Share code rather than pass pull requests

This is the 16th post from my sincere dev manifesto series.

There’s been a lot of traction lately for trunk based development vs pull requests. I’ve also been wary of pull requests for a long time.

A long time ago, in subversion days, there was a product called crucible. It allowed to do pre-commit or post-commit code reviews.

  • Pre-commit reviews were basically the same as what we do today. The code waited for approval before reaching the mainline.
  • Post-commit reviews were done directly on trunk (i.e. main or master branch). You selected the commits you wanted to add to a review, and off we went for an asynchronous discussion.

Believe me, the incentives from post-commit reviews were a lot more in favor of flow than phase gate pre-commit reviews.

Since then, open source became the model everybody could see. In open source, it is perfectly relevant to tightly filter what you allow in your code base. You generally don’t know the person who’s proposing a PR, and you don’t want to be the victim of a supply chain attack, or to see your product downgraded.

Almost nobody knew about post-commit reviews when git, git flow, or github, took over the word. So it went to limbo. Everyone knew the agile manifesto. Some of us even knew its principles. XP had been around for quite some years. CI/CD was seriously making its way to mainstream. Yet, git flow and PRs were such a tsunami that no one looked for alternatives.

But within a team, you want reactivity and flow. And phase gates are their worst enemies. We all know the downsides of phase gates:

  • less reactivity
  • less trust
  • less initiative and autonomy
  • less boy scout rule compliance. When there’s a risk someone else is working on the same piece of code, we don’t rename things, move code around, split files, etc, to avoid painful merges. And the longer dev is parallelized, the higher the risk of touching the same code in parallel.
  • more context switching and waste

And these are exponential when branches last longer.

Trunk based development (TBD for short) is the solution, and it’s pretty simple: push at least once a day to the main branch. You can’t do that if an asynchronous review is in the way of merging your code for hours or days.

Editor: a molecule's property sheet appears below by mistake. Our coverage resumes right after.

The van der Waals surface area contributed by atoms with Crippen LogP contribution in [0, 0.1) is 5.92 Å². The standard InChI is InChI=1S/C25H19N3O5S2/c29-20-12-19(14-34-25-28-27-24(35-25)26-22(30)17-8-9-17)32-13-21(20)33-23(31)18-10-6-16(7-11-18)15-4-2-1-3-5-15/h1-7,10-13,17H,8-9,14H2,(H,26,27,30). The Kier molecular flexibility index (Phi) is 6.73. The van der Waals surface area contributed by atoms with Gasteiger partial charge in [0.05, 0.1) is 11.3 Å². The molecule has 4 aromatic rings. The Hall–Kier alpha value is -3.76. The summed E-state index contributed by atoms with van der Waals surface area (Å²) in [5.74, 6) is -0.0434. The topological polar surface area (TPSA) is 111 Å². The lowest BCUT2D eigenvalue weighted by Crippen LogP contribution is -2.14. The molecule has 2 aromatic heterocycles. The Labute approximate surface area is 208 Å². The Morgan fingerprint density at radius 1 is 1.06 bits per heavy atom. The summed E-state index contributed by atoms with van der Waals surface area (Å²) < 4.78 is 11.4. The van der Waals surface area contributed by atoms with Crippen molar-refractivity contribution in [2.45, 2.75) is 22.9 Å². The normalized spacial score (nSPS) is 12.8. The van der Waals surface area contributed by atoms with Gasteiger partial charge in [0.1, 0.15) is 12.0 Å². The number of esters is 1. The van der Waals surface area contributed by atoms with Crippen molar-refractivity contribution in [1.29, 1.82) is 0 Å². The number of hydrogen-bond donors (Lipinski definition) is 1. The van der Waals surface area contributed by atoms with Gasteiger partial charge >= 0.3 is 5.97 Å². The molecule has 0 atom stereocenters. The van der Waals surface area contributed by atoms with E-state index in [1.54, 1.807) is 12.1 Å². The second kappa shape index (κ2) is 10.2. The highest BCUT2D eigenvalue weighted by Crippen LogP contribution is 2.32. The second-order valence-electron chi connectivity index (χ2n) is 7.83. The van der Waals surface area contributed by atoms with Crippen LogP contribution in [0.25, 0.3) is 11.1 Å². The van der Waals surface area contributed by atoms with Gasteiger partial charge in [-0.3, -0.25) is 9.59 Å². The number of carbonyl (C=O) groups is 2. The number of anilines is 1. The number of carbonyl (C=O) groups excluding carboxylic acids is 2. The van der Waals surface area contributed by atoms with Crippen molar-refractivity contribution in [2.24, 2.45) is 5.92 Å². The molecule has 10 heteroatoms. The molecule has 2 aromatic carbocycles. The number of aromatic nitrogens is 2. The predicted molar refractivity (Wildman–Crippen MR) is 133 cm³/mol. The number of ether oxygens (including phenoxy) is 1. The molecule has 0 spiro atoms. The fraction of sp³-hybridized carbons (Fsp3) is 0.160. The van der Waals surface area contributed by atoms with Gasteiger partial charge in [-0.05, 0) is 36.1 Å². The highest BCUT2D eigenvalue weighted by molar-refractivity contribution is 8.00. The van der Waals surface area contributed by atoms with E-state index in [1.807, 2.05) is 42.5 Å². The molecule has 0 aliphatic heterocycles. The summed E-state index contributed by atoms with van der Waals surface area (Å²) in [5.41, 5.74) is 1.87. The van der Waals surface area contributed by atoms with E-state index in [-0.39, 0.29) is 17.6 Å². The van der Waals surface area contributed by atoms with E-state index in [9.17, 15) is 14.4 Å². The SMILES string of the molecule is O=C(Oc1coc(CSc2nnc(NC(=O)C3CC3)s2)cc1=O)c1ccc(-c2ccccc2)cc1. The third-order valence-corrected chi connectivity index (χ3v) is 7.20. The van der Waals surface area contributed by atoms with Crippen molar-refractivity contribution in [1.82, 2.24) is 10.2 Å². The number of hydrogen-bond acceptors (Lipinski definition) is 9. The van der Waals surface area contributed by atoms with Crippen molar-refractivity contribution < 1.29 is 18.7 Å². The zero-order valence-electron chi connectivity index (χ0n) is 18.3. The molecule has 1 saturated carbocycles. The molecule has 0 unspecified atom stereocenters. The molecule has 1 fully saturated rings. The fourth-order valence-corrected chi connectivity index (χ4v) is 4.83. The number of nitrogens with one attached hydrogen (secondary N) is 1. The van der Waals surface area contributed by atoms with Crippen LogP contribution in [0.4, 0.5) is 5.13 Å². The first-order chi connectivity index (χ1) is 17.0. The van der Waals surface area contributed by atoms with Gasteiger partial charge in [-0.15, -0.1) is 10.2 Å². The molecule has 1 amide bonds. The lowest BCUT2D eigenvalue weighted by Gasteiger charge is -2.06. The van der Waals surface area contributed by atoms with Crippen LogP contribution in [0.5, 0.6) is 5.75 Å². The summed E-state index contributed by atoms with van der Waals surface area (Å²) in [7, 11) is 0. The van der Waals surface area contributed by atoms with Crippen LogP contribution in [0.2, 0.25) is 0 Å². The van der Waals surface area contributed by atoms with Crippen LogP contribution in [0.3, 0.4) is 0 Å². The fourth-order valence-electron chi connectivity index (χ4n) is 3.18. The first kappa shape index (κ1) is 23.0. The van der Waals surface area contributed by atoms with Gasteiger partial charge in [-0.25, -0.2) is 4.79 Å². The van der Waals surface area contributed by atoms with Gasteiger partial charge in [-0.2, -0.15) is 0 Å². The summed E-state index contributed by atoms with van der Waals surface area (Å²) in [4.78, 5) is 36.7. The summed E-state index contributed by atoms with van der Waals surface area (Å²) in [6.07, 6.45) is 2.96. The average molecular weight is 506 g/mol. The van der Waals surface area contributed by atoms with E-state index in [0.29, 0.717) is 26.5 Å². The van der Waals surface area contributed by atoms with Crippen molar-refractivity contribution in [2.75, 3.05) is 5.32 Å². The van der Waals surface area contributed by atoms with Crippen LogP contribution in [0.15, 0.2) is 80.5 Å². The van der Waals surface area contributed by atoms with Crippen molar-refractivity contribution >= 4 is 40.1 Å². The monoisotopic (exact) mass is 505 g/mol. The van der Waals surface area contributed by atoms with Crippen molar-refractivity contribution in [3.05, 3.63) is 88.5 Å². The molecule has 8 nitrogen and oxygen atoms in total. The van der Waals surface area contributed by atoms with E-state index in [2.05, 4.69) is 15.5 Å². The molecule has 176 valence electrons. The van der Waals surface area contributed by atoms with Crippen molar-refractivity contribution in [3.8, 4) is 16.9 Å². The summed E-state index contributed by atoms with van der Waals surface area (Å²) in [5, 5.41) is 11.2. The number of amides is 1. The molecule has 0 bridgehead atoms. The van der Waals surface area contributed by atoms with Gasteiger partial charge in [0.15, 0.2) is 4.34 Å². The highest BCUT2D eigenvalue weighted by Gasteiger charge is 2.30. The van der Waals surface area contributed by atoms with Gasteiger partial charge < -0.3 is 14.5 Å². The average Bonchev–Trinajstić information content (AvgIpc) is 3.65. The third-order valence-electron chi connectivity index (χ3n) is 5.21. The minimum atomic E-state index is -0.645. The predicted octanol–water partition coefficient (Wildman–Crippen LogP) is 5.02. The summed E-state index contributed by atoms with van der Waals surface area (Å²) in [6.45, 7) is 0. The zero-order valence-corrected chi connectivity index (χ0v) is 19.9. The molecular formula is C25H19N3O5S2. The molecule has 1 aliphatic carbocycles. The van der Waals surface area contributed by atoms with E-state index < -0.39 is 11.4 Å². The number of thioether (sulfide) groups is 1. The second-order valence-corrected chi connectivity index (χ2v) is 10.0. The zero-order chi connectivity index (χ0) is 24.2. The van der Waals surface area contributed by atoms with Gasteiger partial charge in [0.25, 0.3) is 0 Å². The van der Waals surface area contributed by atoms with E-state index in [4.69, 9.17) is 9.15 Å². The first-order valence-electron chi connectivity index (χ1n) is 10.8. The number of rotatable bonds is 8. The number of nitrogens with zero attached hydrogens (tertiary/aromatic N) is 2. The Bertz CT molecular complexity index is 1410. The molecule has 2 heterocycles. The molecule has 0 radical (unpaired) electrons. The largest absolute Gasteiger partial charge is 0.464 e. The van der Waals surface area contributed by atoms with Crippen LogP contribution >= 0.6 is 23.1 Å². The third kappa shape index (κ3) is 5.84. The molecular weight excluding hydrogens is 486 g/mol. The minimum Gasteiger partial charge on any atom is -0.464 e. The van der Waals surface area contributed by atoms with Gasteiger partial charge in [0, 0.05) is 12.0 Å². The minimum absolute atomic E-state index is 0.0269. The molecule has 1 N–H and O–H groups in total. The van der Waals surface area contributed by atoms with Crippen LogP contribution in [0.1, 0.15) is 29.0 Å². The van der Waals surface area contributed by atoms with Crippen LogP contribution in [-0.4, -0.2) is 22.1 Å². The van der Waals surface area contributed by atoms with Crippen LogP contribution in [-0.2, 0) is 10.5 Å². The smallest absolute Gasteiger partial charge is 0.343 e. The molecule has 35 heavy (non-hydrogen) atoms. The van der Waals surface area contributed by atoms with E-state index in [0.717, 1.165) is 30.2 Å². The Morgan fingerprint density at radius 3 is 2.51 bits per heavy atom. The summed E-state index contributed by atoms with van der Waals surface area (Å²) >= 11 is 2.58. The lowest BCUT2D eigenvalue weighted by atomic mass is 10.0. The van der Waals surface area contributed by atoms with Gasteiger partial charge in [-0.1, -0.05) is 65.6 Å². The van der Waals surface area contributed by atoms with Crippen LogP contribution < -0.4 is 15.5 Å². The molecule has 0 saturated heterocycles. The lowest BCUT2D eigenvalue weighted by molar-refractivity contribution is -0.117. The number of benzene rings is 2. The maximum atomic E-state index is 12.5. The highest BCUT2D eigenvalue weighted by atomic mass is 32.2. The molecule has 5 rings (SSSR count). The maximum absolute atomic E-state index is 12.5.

TBD requires tooling, like careful data model and contract management, or feature toggles to isolate unpolished features from users. It requires some continuous effort. But the alternative, putting code in a fridge until it is perfect and the environment is ready for it, is even more painful.

Hey but if the new behavior is hidden behind a feature toggle, why pushing it to the main branch? Because at least, you share the same code with your team mates, it is compiled, packaged, automatically checked, and that’s already a decent part of lowering the risk and encouraging continuous code improvement. Besides, it’s quicker to rollback a change by deactivating a toggle than reverting a commit and going back to the CI/CD pipeline.

More that anything else, TBD requires trust. You need to trust devs to push code that will not violate your team’s constraints. Code quality and patterns, of course, but also performance, security, you name it. And that’s exactly what a team is supposed to be: a bunch of people trusting each other’s work. So we need to help all teammates step up quickly and share the same feel for our constraints.

Hello collaboration. When you want faster homogeneity in understanding, there’s only one tool: working together. Ideally, work as much as you can as an ensemble, the whole team on one keyboard. If you can’t, rotating pair programming is a decent alternative. If you can’t, well, you will need explicit, clear, strong, and evolving rules for asynchronous understanding, with all the negotiation, time, and effort it implies.

A team shares more alignment than a department. This is why we call it a team. It is made to collaborate daily. So why splitting it into individuals by building walls between them?

By the way, if you really want to stick to pull requests, I can at least share my rules for accepting a request. I try to avoid blocking code as mush as I can. So I click the green button if the product is at least slightly better than before without increasing the risk significantly. If the new code brings any benefit, if it does not significantly impacts performance or security of an existing feature, even if it is not pixel perfect, then I validate. The code is an imbalanced evolving creature, so so be it.

I commit to encouraging synchronous collaboration with my team, rather than abide to passive agressive phase gate pull requests.


One comment

  1. Pingback: Sincere developer manifesto | AAAgile

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